Monday, August 10, 2015

Organjet versus regional transplant lists

Forbes discusses the unequal waiting times for deceased donor organs caused by the fact that transplant waiting lists are organized regionally.

Your New Liver Is Only A Learjet Away: First Of Three Parts

"Tayur’s initial business model for OrganJet was quite simple. OrganJet would charge a modest fee to help clients figure out which transplant programs would be likely to shorten their waiting time for an organ. Clients could then sign up to have access to an on-demand flight, in case one of those transplant programs called up with an available donor. Having a flight at ready disposal is critical because many transplant programs require patients to arrive within six hours after an organ becomes available, or they pass the organ on to the next person on the list. The six hour requirement exists because in organ transplantation, donor organs need to be placed into recipients in a timely manner or the organs accumulate irreversible damage. Thus, if a patient on the transplant waiting list in, say, Pittsburgh cannot make it there in time, the transplant team will call another candidate until it finds one that can make use of the organ.
Excited about his chance to address an important social problem, Tayur began working through the details of his business plan, issues such as how many jet companies he would need to contract with and how much money he would need to charge customers for a given flight. “I envisioned OrganJet as an opportunity to make some money and save some lives at the same time,” Tayur told me, words not that different from what honest medical school applicants would tell interviewers about their career choice. The fees he charged customers for these flights would not only cover the charge of paying for the pilots and the fuel, but would include a surcharge that would be the source of OrganJet’s profits.
Tayur was excited about his idea, but the more people he bounced his business plan off, the more pushback he received. In particular, many people told Tayur his idea would only promote greater unfairness in the transplant system, by further disadvantaging people who lacked the financial resources to pay for OrganJet’s services. Tayur thought he could minimize this problem by convincing health insurance companies to pay for the flights, but his critics pointed out that many low-income patients wouldn’t be able to afford such generous insurance.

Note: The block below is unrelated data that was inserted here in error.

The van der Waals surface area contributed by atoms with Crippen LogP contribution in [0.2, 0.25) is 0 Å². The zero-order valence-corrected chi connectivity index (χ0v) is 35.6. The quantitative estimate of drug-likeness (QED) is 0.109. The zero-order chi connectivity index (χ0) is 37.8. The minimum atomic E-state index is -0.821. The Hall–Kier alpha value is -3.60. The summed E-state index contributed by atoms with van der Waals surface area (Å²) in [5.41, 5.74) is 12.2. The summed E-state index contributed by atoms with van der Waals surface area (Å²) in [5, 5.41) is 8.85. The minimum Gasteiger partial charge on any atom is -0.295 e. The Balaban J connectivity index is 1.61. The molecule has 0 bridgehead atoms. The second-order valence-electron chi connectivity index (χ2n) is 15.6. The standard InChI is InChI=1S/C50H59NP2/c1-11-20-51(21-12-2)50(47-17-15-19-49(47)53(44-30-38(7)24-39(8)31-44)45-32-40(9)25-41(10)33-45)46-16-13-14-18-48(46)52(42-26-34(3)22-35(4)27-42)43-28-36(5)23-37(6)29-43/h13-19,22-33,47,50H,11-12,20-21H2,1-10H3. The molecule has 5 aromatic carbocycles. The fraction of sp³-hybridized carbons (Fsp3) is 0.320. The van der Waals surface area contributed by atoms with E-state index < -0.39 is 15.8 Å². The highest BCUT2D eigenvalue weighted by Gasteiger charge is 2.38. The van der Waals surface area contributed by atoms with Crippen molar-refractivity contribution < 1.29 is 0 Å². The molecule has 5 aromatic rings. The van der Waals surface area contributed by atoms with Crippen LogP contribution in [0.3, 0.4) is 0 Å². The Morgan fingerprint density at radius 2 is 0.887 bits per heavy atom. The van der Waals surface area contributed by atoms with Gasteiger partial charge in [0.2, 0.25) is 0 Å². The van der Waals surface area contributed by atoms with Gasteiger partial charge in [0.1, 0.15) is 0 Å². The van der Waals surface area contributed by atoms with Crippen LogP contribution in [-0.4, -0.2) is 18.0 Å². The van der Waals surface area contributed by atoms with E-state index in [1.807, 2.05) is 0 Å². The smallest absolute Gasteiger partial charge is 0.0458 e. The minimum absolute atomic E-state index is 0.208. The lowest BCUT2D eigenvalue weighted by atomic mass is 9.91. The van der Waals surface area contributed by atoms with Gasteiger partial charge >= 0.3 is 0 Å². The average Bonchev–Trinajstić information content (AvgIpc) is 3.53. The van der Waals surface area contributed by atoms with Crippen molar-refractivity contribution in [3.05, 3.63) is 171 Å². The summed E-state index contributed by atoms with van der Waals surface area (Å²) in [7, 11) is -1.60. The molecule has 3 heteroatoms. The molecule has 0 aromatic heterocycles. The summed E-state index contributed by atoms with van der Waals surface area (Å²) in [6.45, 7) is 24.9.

Tayur realized his new company needed to become two new companies. He had already incorporated OrganJet as a nonprofit entity in May 2011. So in July of 2012 he started a second company, GuardianWings, a tax-exempt nonprofit that raises funds to cover flight costs for low-income patients. His vision was now clear – he would work to overcome geographic inequities in transplantation one patient at a time, giving everyone a fair shake at life-saving treatments even if they were not wealthy CEOs."
"Neither Medicare nor Medicaid currently pays for OrganJet’s services, and it is too early to tell whether private insurers will embrace OrganJet’s prices. Tayur, the CEO of OrganJet, is still negotiating with insurance companies on a case-by-case basis. He is also negotiating with large companies that self-insure their employees, presenting them with results of statistical analyses he has conducted which demonstrate that OrganJet’s services could save them money: “It would get their employees off dialysis sooner, not only improving their quality of life in the process, but also allowing them to return to work sooner, with greater productivity.”"

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